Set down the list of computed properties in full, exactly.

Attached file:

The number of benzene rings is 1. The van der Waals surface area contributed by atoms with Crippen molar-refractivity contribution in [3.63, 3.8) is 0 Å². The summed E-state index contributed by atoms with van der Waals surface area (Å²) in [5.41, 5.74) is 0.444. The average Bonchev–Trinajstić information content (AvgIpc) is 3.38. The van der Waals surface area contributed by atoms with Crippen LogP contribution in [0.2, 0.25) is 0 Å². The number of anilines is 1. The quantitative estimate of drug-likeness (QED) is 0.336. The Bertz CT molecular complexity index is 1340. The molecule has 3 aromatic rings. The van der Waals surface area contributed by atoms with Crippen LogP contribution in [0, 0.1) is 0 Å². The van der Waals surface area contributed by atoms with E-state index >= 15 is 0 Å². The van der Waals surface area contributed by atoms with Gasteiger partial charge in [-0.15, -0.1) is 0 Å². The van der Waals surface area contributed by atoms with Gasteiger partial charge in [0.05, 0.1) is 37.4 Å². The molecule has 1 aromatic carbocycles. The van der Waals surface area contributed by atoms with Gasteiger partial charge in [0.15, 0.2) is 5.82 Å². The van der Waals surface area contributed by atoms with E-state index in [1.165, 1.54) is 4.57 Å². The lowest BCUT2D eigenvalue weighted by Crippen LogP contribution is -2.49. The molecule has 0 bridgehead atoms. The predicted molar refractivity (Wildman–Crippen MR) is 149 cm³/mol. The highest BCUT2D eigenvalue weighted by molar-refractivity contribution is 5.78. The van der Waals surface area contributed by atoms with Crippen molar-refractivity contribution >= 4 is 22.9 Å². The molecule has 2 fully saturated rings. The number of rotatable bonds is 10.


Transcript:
The number of benzene rings is 1. The van der Waals surface area contributed by atoms with Crippen molar-refractivity contribution in [3.63, 3.8) is 0 Å². The summed E-state index contributed by atoms with van der Waals surface area (Å²) in [5.41, 5.74) is 0.444. The average Bonchev–Trinajstić information content (AvgIpc) is 3.38. The van der Waals surface area contributed by atoms with Crippen LogP contribution in [0.2, 0.25) is 0 Å². The number of anilines is 1. The quantitative estimate of drug-likeness (QED) is 0.336. The Bertz CT molecular complexity index is 1340. The molecule has 3 aromatic rings. The van der Waals surface area contributed by atoms with Crippen LogP contribution in [0, 0.1) is 0 Å². The van der Waals surface area contributed by atoms with E-state index >= 15 is 0 Å². The van der Waals surface area contributed by atoms with Gasteiger partial charge in [-0.15, -0.1) is 0 Å². The van der Waals surface area contributed by atoms with Gasteiger partial charge in [0.05, 0.1) is 37.4 Å². The molecule has 1 aromatic carbocycles. The van der Waals surface area contributed by atoms with Gasteiger partial charge in [0.15, 0.2) is 5.82 Å². The van der Waals surface area contributed by atoms with E-state index in [1.165, 1.54) is 4.57 Å². The lowest BCUT2D eigenvalue weighted by Crippen LogP contribution is -2.49. The molecule has 0 bridgehead atoms. The predicted molar refractivity (Wildman–Crippen MR) is 149 cm³/mol. The highest BCUT2D eigenvalue weighted by molar-refractivity contribution is 5.78. The van der Waals surface area contributed by atoms with Crippen molar-refractivity contribution >= 4 is 22.9 Å². The molecule has 2 fully saturated rings. The number of rotatable bonds is 10.